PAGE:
Mount Hōō

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Mount Hōō
Mt.Ho-osan from Okambazawa 04.jpg
Mount Hōō as seen from Ōkambazawa
Highest point
Elevation2,840 m (9,320 ft)
ListingList of mountains and hills of Japan by height
100 Famous Japanese Mountains
Coordinates35°42′06″N 138°18′16″E / 35.70167°N 138.30444°E / 35.70167; 138.30444Coordinates: 35°42′06″N 138°18′16″E / 35.70167°N 138.30444°E / 35.70167; 138.30444
Parent rangeAkaishi Mountains
Mountain typeGranite

Mount Hōō (鳳凰山, Hōō-san) is located in the western portion of Yamanashi Prefecture, Japan. Because the mountain has three peaks, it is also called Hōō Sanzan (鳳凰三山). It is in Minami Alps National Park[1] and is one of the 100 Famous Japanese Mountains.


Mount Hōō has three peaks:

Image Mountain Elevation Triangulation
Jizougatake South Alps.jpg Jizō-dake
2,764 m (9,068 ft) The rock of the huge Granite
in the top is called Obelisk.

Mountain hut Hōō
in the east
Kannondake from Jizodake.jpg Kannon-dake
2,840 m (9,318 ft) (stopped)[2] the highest point
Yakushidake and hut from sunabaraidake 2003 6 21.jpg Yakushi-dake
2,780 m (9,121 ft) .
Mountain hut Yakushi-dake
in the south

Mount Hōō is separated from most of the other mountains in the Akaishi range, giving a wider view of the surrounding mountains. Also, most mountains in the range have a reddish-brown color ("Akaishi" means "red stone" in Japanese), but Mount Hōō and Mount Kaikoma are the two exceptions, as they are granite mountains.


Metal ore was found in the mountain during the Sengoku period and, by the Edo period, the mountain was exploited for its metals and forest products.

  • In 1904, Walter Weston became the first to climb the obelisk on top of Jizōdake.[3]
  • On June 1, 1964, this area was specified to the Minami Alps National Park.[1]
  • In 1990, Sumie Tanaka (田中澄江 Tanaka Sumie) completed New Flowers of the 100 Mountains, which featured many of the alpine plants on Mount Hōō.[4]


Nearby mountains[edit]

Mount Hōō is on the subridge (from Mount Komatsu) of the main ridge line in the northern part of the Akaishi Mountains.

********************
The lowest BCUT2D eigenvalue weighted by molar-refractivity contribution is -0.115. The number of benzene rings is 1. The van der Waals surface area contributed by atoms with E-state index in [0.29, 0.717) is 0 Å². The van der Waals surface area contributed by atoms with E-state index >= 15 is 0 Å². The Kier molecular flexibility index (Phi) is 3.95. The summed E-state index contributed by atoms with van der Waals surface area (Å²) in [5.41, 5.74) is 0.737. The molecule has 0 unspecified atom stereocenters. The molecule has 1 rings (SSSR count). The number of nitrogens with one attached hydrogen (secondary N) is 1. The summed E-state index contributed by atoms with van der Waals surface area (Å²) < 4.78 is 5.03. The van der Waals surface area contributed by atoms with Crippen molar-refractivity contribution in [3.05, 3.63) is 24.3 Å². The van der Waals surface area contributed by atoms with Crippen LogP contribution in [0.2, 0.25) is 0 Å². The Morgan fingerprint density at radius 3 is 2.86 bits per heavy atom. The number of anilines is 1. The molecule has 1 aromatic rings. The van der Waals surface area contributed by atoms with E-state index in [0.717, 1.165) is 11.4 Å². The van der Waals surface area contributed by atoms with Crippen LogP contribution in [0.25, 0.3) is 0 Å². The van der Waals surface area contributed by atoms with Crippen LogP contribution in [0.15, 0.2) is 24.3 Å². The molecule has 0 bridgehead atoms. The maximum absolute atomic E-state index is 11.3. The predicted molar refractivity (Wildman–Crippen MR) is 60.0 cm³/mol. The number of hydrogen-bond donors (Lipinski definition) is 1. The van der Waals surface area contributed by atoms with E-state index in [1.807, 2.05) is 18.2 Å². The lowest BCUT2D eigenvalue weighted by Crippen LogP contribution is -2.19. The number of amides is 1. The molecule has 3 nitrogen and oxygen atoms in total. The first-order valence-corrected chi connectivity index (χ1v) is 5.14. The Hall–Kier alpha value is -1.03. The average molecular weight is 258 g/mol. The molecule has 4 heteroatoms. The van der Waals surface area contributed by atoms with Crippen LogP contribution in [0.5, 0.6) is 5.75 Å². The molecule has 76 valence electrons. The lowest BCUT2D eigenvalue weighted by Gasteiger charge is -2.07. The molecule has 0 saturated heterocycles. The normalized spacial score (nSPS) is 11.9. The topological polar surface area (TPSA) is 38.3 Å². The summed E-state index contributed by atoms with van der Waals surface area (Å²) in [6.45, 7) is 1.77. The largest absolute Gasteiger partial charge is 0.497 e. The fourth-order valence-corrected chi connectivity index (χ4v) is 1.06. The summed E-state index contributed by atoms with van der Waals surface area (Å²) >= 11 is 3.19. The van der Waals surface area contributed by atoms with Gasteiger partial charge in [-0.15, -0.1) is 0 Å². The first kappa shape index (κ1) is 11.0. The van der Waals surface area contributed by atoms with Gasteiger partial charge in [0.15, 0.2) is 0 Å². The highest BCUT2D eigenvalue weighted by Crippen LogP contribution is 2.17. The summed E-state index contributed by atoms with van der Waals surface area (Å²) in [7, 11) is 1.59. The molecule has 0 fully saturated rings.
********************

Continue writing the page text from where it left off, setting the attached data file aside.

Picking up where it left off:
Image Mountain Elevation Distance
from the Top
Senjogatake from Kitadake 2001-10-3.jpg Mt. Senjō
3,033 m (9,951 ft) 11.1 km (6.9 mi) 100 Famous Japanese Mountains
Mount Kaikomagatake from Jizodake 2010-10-15.jpg Mt. Kaikoma
2,967 m (9,734 ft) 8.7 km (5 mi) 100 Famous Japanese Mountains
Asayomine from senjyogatake 2009 10 25.jpg Mt. Asayo
2,799 m (9,183 ft) 6.6 km (4.1 mi)
Mount Kita from Mount Nakashirane 2001-10-03.JPG Mt. Kita
3,193 m (10,476 ft) 6.7 km (4.2 mi) Tallest of the Akaishi Mountains
100 Famous Japanese Mountains
Mt fuji(R469 Yuno).jpg Mt. Fuji
3,776 m (12,388 ft) 56.4 km (35.0 mi) Tallest mountain in Japan
100 Famous Japanese Mountains


The mountain is the source of the following rivers, each of which flows to the Pacific Ocean.



  1. ^ a b "Minami Alps National Park". Ministry of the Environment (Japan). Archived from the original on 2011-03-22. Retrieved 2010-11-27.
  2. ^ Triangulation station(rank 2) was stopped."Inspection service of the information". Geospatial Information Authority of Japan. Archived from the original on 2009-06-09. Retrieved 2010-11-28.
  3. ^ The Playground of the Far East in 1918 by Walter Weston , translated into Japanese Visit to Japanese Alps again (日本アルプス再訪),Heibonsha Library, in 1996 new edition, ISBN 4-582-76161-5, Pg. 454
  4. ^ New Flowers of the 100 Mountains(新・花の百名山), Bunsyunbunko, in 1995 by Sumie Tanaka, ISBN 4-16-731304-9

See also[edit]